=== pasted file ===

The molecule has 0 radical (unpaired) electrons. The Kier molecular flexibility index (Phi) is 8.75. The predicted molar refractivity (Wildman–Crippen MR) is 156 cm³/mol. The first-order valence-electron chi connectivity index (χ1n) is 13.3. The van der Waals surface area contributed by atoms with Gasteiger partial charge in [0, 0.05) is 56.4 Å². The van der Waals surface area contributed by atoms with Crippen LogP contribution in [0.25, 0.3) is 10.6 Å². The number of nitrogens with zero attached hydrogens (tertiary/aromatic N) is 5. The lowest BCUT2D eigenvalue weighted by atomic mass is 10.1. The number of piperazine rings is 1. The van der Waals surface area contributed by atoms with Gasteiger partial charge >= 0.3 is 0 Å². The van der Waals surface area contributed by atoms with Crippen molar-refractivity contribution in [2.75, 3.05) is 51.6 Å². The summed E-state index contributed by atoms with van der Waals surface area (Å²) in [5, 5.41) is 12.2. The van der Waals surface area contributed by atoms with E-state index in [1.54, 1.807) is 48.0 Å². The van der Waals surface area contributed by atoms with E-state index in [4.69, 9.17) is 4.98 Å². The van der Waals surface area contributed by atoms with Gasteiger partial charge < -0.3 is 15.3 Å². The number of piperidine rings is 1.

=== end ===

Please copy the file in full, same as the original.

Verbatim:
The molecule has 0 radical (unpaired) electrons. The Kier molecular flexibility index (Phi) is 8.75. The predicted molar refractivity (Wildman–Crippen MR) is 156 cm³/mol. The first-order valence-electron chi connectivity index (χ1n) is 13.3. The van der Waals surface area contributed by atoms with Gasteiger partial charge in [0, 0.05) is 56.4 Å². The van der Waals surface area contributed by atoms with Crippen LogP contribution in [0.25, 0.3) is 10.6 Å². The number of nitrogens with zero attached hydrogens (tertiary/aromatic N) is 5. The lowest BCUT2D eigenvalue weighted by atomic mass is 10.1. The number of piperazine rings is 1. The van der Waals surface area contributed by atoms with Gasteiger partial charge >= 0.3 is 0 Å². The van der Waals surface area contributed by atoms with Crippen molar-refractivity contribution in [2.75, 3.05) is 51.6 Å². The summed E-state index contributed by atoms with van der Waals surface area (Å²) in [5, 5.41) is 12.2. The van der Waals surface area contributed by atoms with E-state index in [1.54, 1.807) is 48.0 Å². The van der Waals surface area contributed by atoms with E-state index in [4.69, 9.17) is 4.98 Å². The van der Waals surface area contributed by atoms with Gasteiger partial charge < -0.3 is 15.3 Å². The number of piperidine rings is 1.